Decolonizing Sowams: Resisting the Erasure of Indigenous Lives in the East Bay of Rhode Island
“Decolonizing Sowams: Resisting the Erasure of Indigenous Lives in the East Bay of Rhode Island,” presented by RWU Associate Professor of Anthropology Jeremy Campbell – will be held on Zoom on Wednesday, Sept. 16 at 7 p.m. It is the first event in the year-long Hidden Truths series, examining racial justice issues in Indigenous and Black communities, stemming from colonization, the slave trade, immigration and environmental politics.
Campbell’s lecture will explore the history of the Pokanoket nation, the original inhabitants of the Bristol and greater East Bay area, and their ancestral land which they called Sowams. As part of a collaborative, student-driven research project, Campbell and his students are publishing oral histories of the local Indigenous peoples that have been passed on verbally through generations in order to preserve and reveal new perspectives of the stories that have shaped our local area, dating back 400 years to present day. Their research spans from the genocidal King Philip’s War, which paved the way for colonization, to watching the seat of their spiritual and political homeland carved into a Cold War-era Nike missile site, and how current day tribal members ensure their traditions survive and endure.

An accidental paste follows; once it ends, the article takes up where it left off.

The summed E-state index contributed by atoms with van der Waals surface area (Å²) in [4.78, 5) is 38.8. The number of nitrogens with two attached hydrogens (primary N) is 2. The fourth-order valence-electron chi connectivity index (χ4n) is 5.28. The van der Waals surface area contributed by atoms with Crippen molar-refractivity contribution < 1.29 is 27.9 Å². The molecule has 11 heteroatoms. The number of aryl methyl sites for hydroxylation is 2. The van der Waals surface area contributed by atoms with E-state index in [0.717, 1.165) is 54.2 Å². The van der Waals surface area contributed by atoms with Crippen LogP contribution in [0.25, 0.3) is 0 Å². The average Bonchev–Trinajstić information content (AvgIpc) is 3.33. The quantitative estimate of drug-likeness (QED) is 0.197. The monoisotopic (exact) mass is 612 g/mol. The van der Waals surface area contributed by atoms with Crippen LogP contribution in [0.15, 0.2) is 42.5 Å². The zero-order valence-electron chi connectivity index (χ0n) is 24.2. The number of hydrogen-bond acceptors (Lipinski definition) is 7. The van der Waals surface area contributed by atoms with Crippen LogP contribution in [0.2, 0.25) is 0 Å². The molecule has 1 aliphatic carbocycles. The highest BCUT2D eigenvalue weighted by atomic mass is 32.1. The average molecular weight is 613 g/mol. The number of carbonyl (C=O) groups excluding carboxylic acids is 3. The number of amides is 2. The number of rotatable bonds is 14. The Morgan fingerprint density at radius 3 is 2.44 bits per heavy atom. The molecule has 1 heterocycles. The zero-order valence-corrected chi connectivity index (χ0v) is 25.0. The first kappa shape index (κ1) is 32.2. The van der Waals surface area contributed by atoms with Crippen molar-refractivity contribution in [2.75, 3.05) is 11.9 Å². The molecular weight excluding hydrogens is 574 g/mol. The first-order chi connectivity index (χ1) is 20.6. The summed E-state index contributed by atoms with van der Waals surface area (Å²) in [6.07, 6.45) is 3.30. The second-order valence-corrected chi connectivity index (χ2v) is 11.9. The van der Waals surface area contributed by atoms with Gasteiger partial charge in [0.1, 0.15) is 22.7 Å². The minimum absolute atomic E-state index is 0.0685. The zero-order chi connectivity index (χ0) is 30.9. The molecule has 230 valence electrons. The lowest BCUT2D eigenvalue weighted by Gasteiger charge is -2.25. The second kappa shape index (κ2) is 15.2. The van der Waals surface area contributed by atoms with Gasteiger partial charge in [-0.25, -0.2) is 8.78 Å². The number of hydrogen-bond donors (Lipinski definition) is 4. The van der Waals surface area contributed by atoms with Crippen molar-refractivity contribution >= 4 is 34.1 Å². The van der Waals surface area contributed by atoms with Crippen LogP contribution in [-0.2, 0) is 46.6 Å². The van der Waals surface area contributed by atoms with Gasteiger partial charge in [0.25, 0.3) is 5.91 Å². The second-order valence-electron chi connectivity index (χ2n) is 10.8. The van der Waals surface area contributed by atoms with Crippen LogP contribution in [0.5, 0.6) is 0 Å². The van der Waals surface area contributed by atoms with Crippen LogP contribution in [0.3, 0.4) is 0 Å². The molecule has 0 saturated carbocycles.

“Bristol is very proud of its colonial history – it’s painted red, white, and blue right down the middle of the road – and justifiably so. But there’s an earlier history that is also crucial to understand, and it’s written right here in the land and its people are still here,” says Campbell, a Fulbright Scholar with expertise on Indigenous peoples and their land, especially land conflicts and ecological change in the Brazilian Amazon. “We can have a richer and more sustainable idea of our nation if we understand there were many threads that bring it together – and that speaks to addressing racial justice for the local Indigenous people as well.”